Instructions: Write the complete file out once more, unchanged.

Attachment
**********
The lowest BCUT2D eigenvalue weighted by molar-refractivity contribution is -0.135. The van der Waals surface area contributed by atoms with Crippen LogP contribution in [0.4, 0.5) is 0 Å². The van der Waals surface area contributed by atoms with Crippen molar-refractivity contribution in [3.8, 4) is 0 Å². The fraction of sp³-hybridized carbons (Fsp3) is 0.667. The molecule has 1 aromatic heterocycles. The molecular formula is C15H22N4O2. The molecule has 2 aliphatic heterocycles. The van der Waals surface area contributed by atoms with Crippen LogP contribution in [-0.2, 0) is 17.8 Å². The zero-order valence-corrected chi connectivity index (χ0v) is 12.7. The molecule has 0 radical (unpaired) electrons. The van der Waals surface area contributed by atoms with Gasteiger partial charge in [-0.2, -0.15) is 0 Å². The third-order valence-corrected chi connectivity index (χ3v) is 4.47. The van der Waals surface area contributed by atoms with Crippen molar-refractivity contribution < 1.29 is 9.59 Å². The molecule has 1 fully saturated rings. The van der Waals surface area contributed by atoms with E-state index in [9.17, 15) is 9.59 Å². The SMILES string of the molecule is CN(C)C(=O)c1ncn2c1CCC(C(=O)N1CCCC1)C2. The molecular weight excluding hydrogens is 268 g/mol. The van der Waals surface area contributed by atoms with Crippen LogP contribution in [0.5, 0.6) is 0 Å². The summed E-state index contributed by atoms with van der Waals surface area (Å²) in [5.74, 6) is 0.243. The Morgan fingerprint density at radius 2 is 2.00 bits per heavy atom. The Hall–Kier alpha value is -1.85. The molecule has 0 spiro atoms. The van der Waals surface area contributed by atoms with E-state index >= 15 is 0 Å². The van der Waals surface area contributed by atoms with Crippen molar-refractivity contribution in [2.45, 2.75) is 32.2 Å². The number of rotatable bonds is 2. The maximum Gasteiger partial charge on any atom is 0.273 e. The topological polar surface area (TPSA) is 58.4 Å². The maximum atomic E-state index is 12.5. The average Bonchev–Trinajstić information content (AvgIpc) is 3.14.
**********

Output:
The lowest BCUT2D eigenvalue weighted by molar-refractivity contribution is -0.135. The van der Waals surface area contributed by atoms with Crippen LogP contribution in [0.4, 0.5) is 0 Å². The van der Waals surface area contributed by atoms with Crippen molar-refractivity contribution in [3.8, 4) is 0 Å². The fraction of sp³-hybridized carbons (Fsp3) is 0.667. The molecule has 1 aromatic heterocycles. The molecular formula is C15H22N4O2. The molecule has 2 aliphatic heterocycles. The van der Waals surface area contributed by atoms with Crippen LogP contribution in [-0.2, 0) is 17.8 Å². The zero-order valence-corrected chi connectivity index (χ0v) is 12.7. The molecule has 0 radical (unpaired) electrons. The van der Waals surface area contributed by atoms with Gasteiger partial charge in [-0.2, -0.15) is 0 Å². The third-order valence-corrected chi connectivity index (χ3v) is 4.47. The van der Waals surface area contributed by atoms with Crippen molar-refractivity contribution < 1.29 is 9.59 Å². The molecule has 1 fully saturated rings. The van der Waals surface area contributed by atoms with E-state index in [9.17, 15) is 9.59 Å². The SMILES string of the molecule is CN(C)C(=O)c1ncn2c1CCC(C(=O)N1CCCC1)C2. The molecular weight excluding hydrogens is 268 g/mol. The van der Waals surface area contributed by atoms with Crippen LogP contribution in [0.5, 0.6) is 0 Å². The summed E-state index contributed by atoms with van der Waals surface area (Å²) in [5.74, 6) is 0.243. The Morgan fingerprint density at radius 2 is 2.00 bits per heavy atom. The Hall–Kier alpha value is -1.85. The molecule has 0 spiro atoms. The van der Waals surface area contributed by atoms with E-state index >= 15 is 0 Å². The van der Waals surface area contributed by atoms with Crippen molar-refractivity contribution in [2.45, 2.75) is 32.2 Å². The number of rotatable bonds is 2. The maximum Gasteiger partial charge on any atom is 0.273 e. The topological polar surface area (TPSA) is 58.4 Å². The maximum atomic E-state index is 12.5. The average Bonchev–Trinajstić information content (AvgIpc) is 3.14.